As I understand it, it describes a person who doesn't let others enjoy a resource / service while he himself doesn't utilize it either:

Собака на сене — ни себе, ни людям. Смысл поговорки становится понятен после знакомства с её происхождением. Считается, что мысль о «собаке и сене» впервые высказал древнегреческий баснописец Эзоп в басне «Собака в яслях». Собака лежит на сене и своим агрессивным поведение не дает подойти в сену лошадям (в других вариантах ослу, быкам). Разлеглась однажды Собака в хлеву на сене. Лежит, рычит и лошадей к еде не подпускает. — Ну и бессовестное ты животное! — сказал ей наконец один конь. — И сама ты сена не ешь, и нас к еде не подпускаешь!

Source: http://chtooznachaet.ru/chto-oznachaet-vyrazhenie-sobaka-na-sene.html

As I understand it from some Russian colleagues, the expression can also be used to describe a person on a power trip.

Can I use this expression in modern Russian or perhaps there are better alternatives?

6 Answers 6


In my opinion, it is still usable.
One of the reasons is a pretty old movie with exactly the same title.

There is also an alternative, that seems to be used a bit wider:

Ни себе, ни людям


Actually it was never widespread. Russian society for centuries was split to political elite and the rest of population. The phrase "собака на сене" comes from an Aesop's fable with the same name. The famous Spanish theater play actually is called "El perro del hortelano", the garderner's dog, and this term historically belongs to the same family of pan-European idioms (according to wikipedia, it can be traced in at least Dutch, Danish, English, German, French, Portuguese and Italian as well).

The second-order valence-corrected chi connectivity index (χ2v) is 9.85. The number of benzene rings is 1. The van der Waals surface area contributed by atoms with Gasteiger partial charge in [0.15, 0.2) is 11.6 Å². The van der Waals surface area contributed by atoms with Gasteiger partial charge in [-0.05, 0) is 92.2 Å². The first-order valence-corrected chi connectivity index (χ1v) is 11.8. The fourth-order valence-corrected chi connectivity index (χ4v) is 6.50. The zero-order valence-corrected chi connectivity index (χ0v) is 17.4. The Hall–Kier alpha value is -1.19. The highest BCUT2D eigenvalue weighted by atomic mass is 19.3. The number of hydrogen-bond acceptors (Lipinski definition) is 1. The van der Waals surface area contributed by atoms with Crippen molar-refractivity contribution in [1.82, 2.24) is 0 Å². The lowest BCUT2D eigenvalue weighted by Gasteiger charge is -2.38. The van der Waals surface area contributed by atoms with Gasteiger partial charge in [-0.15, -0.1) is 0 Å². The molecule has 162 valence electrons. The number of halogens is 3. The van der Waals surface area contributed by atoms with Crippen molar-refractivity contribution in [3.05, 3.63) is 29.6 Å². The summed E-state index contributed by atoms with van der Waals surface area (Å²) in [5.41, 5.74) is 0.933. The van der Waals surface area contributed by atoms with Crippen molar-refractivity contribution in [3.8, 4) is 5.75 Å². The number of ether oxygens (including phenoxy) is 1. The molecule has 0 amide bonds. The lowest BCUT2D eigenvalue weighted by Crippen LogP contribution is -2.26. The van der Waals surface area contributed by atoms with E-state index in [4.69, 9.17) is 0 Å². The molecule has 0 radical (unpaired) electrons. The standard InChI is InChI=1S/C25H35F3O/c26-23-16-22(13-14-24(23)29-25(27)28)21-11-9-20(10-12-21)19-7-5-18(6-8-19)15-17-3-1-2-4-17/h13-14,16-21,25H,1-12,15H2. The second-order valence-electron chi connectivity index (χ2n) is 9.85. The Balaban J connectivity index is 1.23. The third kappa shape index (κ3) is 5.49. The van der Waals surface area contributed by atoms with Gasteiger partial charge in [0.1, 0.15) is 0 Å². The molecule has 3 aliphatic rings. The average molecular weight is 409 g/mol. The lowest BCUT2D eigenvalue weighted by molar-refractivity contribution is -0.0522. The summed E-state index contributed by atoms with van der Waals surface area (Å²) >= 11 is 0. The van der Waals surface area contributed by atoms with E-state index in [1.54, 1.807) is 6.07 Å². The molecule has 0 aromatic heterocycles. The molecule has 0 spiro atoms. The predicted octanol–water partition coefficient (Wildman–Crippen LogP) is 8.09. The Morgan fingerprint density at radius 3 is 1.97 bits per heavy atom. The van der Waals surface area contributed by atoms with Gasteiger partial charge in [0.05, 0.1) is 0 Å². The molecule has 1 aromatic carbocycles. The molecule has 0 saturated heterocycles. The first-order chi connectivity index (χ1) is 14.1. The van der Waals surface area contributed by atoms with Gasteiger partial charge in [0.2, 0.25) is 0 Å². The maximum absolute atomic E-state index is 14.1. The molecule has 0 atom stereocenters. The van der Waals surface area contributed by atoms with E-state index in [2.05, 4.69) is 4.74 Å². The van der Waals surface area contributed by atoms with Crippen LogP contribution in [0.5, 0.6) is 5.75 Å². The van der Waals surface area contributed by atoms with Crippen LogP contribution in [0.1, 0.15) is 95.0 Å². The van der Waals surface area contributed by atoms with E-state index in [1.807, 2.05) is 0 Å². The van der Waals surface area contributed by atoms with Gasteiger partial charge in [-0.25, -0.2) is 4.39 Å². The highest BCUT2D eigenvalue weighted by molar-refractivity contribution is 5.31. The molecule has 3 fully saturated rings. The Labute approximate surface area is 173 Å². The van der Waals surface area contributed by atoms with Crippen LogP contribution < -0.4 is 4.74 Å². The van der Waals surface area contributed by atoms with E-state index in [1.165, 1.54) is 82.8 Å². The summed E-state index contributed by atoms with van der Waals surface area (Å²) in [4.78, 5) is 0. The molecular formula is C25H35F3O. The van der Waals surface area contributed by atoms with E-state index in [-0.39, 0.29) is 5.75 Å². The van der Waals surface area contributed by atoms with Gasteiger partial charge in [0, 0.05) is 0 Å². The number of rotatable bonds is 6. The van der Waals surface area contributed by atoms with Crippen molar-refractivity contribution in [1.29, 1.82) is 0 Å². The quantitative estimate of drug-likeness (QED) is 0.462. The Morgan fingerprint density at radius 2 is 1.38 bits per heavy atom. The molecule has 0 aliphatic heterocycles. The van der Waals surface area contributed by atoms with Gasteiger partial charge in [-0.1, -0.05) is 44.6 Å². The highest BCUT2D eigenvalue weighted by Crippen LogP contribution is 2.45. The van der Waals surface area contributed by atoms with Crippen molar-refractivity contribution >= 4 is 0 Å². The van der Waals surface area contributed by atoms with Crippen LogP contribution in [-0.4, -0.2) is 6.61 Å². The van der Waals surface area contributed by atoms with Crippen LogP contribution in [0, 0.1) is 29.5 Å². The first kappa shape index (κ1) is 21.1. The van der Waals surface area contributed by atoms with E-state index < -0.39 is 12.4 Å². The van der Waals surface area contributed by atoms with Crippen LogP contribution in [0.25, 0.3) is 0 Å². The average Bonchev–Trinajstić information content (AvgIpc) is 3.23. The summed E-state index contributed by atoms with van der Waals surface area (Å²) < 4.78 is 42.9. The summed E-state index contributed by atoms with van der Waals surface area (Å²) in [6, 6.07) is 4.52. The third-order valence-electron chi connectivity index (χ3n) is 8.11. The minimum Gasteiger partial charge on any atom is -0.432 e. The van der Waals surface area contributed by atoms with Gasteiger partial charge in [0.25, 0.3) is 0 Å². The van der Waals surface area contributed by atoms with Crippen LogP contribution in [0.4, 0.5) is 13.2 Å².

I'm not saying here, of course, that it's not Russian because it's de-facto a part of Russian cultural context, but it's important to understand that it always been quite bookish and remains such.

  • Then what alternative, less bookish expression would you use for such behaviour?
    – lolly
    Nov 4, 2019 at 16:32
  • 5
    @lolly just didn't want to steal Dmitry's answer (which I up-voted), "ни себе, ни людям" or "ни себе, ни другим" are pretty much similar in meaning.
    – shabunc
    Nov 4, 2019 at 16:52
  • I suppose by "bookish" you mean "literary" (which, I guess, may itself be a somewhat "bookish" term).
    – Andriy M
    Nov 7, 2019 at 12:47
  • @AndriyM by bookish I mean that it used more in literature rather than in an everyday life
    – shabunc
    Nov 7, 2019 at 12:48

Also I heard this one:

И сам не гам, и другому не дам.

  • 5
    Although valid, this one is even less common.
    – svgrafov
    Nov 6, 2019 at 9:59

I never heard anyone used it in a conversation nor I would use it myself. I also don't think it is expected to be used by a language learner who is still uncertain of some language aspects (elsewise be ready to explain its meaning to some people).


It's used by aged folks who watched in their twenties the movie Dmitriy specified. I wouldn't use it with teens, you would sound like an old fogy.

I've heard it a lot from older people, but never from young ones.


Я не знал что эта поговорка означает пока не прочитал здесь. Очень редко ее произносят где либо. Разве что в газетах, книгах. Не помню чтобы ее употребляли в повседневном разговоре.

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